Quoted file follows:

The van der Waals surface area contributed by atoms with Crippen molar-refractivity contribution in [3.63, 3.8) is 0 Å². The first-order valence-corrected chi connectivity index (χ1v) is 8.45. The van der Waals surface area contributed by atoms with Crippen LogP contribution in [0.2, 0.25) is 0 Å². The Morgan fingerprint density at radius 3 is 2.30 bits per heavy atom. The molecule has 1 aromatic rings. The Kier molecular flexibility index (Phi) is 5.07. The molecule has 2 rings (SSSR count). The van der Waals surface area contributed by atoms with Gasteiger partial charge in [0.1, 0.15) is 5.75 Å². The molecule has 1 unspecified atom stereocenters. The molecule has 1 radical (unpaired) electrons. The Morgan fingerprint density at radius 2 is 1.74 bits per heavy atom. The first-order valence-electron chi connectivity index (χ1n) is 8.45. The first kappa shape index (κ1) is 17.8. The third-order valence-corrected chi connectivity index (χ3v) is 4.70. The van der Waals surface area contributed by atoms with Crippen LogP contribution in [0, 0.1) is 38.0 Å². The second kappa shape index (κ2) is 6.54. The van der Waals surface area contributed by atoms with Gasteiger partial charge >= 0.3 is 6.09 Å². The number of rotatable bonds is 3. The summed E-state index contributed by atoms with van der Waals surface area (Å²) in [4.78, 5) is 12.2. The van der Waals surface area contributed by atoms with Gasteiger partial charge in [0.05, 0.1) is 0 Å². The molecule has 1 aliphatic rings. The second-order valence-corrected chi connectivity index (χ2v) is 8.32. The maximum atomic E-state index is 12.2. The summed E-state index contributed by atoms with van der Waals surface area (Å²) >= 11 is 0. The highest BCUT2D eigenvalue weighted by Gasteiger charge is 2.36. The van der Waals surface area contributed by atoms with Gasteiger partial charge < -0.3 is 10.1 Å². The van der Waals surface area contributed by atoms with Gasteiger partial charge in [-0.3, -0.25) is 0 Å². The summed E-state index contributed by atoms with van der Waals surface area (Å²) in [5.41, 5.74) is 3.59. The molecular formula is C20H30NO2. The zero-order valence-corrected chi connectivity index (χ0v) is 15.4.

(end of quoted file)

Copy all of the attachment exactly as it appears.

The van der Waals surface area contributed by atoms with Crippen molar-refractivity contribution in [3.63, 3.8) is 0 Å². The first-order valence-corrected chi connectivity index (χ1v) is 8.45. The van der Waals surface area contributed by atoms with Crippen LogP contribution in [0.2, 0.25) is 0 Å². The Morgan fingerprint density at radius 3 is 2.30 bits per heavy atom. The molecule has 1 aromatic rings. The Kier molecular flexibility index (Phi) is 5.07. The molecule has 2 rings (SSSR count). The van der Waals surface area contributed by atoms with Gasteiger partial charge in [0.1, 0.15) is 5.75 Å². The molecule has 1 unspecified atom stereocenters. The molecule has 1 radical (unpaired) electrons. The Morgan fingerprint density at radius 2 is 1.74 bits per heavy atom. The first-order valence-electron chi connectivity index (χ1n) is 8.45. The first kappa shape index (κ1) is 17.8. The third-order valence-corrected chi connectivity index (χ3v) is 4.70. The van der Waals surface area contributed by atoms with Crippen LogP contribution in [0, 0.1) is 38.0 Å². The second kappa shape index (κ2) is 6.54. The van der Waals surface area contributed by atoms with Gasteiger partial charge >= 0.3 is 6.09 Å². The number of rotatable bonds is 3. The summed E-state index contributed by atoms with van der Waals surface area (Å²) in [4.78, 5) is 12.2. The van der Waals surface area contributed by atoms with Gasteiger partial charge in [0.05, 0.1) is 0 Å². The molecule has 1 aliphatic rings. The second-order valence-corrected chi connectivity index (χ2v) is 8.32. The maximum atomic E-state index is 12.2. The summed E-state index contributed by atoms with van der Waals surface area (Å²) >= 11 is 0. The highest BCUT2D eigenvalue weighted by Gasteiger charge is 2.36. The van der Waals surface area contributed by atoms with Gasteiger partial charge < -0.3 is 10.1 Å². The van der Waals surface area contributed by atoms with Gasteiger partial charge in [-0.3, -0.25) is 0 Å². The summed E-state index contributed by atoms with van der Waals surface area (Å²) in [5.41, 5.74) is 3.59. The molecular formula is C20H30NO2. The zero-order valence-corrected chi connectivity index (χ0v) is 15.4.